I know it’s been a while, but some of you may recall my heart being broken not long after seeing Roxy Music play.  In a subsequent post, I explained that a friend, Zim, was very supportive at the time, leading to us going to a gig which strengthened my enthusiasm for live music. After writing about that experience, though, I realised there was another worth telling that isn’t music related.

It was the summer of 1981, which was significant for a couple of reasons, the first being the release of the latest Bond movie. By this time, having been brought up on a diet of The Saint and The Persuaders, and subsequently introduced to Bond when Roger Moore took over the reins in Live and Let Die, I was a committed fan of the series. The previous film, Moonraker, had raised the bar in terms of spectacle, particularly with its pre-title sequence involving skydiving without a parachute. There had also been the improbable (what do you mean, “they’re all improbable”?) outcome of 007 in space. So there was a sense of anticipation about For Your Eyes Only: what were they going to do to top Moonraker?

As it turned out, they went back to basics and produced a movie about drug smuggling and the Cold War instead of plots to destroy the Earth. And they did it well, even if Rog was beginning to look his age. For the first time, he looked more like my dad than a world-saving hero. Sadly, I’m now older than he was at the time, so I’m guessing I look more like my dad now as well!

What, though, has all this to do with my heartbreak? More importantly, what has it got to do with Zim?

Well, the movie had opened the previous week in London, and there had been something of a stir caused when it did. It was a royal premiere with funds raised for charity, the charities being the National Society for the Prevention of Cruelty to Children and the Royal Association for Disability and Rehabilitation (RADAR), both worthy causes by anyone’s estimation. The inclusion of the latter charity seemed to have added weight as (and this is the second significant thing about the year) 1981 was declared the International Year of Disabled Persons by the UN. Hold that thought…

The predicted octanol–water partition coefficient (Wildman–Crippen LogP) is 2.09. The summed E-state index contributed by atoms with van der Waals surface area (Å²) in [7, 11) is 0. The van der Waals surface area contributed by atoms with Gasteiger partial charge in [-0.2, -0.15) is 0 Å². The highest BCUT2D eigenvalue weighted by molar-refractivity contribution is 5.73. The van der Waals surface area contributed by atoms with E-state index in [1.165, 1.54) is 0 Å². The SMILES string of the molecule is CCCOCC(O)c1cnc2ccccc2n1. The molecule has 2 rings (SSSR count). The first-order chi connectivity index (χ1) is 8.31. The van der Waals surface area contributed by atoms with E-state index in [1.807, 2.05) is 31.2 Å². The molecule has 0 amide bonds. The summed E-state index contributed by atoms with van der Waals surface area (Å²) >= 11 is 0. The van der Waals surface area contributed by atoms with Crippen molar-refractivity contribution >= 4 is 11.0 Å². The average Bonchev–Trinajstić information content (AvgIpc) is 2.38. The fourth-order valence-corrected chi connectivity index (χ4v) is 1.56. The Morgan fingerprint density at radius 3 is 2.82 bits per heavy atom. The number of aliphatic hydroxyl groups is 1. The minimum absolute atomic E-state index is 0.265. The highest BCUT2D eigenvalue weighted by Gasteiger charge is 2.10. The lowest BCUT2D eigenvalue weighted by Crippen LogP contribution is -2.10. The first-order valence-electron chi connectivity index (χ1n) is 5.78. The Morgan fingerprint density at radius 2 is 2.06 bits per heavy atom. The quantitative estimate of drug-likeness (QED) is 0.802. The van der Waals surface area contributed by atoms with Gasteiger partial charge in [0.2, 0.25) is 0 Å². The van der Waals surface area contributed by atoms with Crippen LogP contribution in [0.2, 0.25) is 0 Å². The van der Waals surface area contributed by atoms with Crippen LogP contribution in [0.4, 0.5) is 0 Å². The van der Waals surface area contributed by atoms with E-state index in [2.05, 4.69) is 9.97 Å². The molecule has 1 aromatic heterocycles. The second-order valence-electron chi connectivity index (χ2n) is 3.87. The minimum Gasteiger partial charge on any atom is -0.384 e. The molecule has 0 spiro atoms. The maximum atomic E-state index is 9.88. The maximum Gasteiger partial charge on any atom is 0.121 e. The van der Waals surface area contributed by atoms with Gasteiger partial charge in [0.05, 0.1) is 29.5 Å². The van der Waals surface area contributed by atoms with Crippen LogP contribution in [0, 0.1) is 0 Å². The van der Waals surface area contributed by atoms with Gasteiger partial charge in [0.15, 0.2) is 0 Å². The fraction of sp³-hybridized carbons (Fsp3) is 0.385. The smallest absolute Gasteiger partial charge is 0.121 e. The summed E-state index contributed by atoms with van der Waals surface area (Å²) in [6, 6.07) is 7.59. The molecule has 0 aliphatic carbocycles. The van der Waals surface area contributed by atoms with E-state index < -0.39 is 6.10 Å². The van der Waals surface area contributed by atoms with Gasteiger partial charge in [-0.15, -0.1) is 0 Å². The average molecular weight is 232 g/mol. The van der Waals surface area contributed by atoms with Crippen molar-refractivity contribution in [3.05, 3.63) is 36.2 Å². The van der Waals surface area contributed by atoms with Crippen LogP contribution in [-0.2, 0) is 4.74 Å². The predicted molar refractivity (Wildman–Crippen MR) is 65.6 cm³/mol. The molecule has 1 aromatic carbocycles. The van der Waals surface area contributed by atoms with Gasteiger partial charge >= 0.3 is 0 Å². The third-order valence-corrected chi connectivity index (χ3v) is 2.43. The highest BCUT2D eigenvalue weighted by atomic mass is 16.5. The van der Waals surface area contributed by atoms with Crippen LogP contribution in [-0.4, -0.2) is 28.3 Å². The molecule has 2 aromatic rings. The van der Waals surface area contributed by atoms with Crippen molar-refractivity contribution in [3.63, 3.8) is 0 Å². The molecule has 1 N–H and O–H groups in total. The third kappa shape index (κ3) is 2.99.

Aware of my enthusiasm for Bond, and the fact the film was now on general release, Zim suggested we go to watch it to help me take my mind off things. So we caught the bus into town and headed for the cinema.

The significance of the charity premiere and why there had been something of a stir became apparent within the first few minutes of the film starting. In case you can’t remember, I’ll give you a few minutes to refresh your memory.

 

 

It’s fair to say my mind was well and truly taken off my troubles. For me, it was probably inevitable that the rest of the film would be just as entertaining, and I felt better by the time we came out of the cinema.

We all go through difficult times, and they can weigh heavily on us, draining our energy and diluting our focus. Sometimes, they overwhelm us, stopping us from functioning effectively. We make bad decisions, and we don’t look after ourselves properly. In those times, it’s good to have a friend.  And it’s also good to escape, whether by watching a fun movie or a rock concert or whatever other entertainment distracts you. That distraction won’t cure your ills, but it will help you start to feel human again. It reminds you life can still be fun and there’s light at the end of the tunnel.

A few months ago, I accidentally amended that phrase to: “Life at the end of the tunnel”. Perhaps there’s some truth in that too.

 

PS  In spite of the alleged stir caused by the appropriateness of the sequence, reports from the premiere suggest RADAR’s disabled patrons were among those who laughed the loudest as Blofeld made his exit.

 

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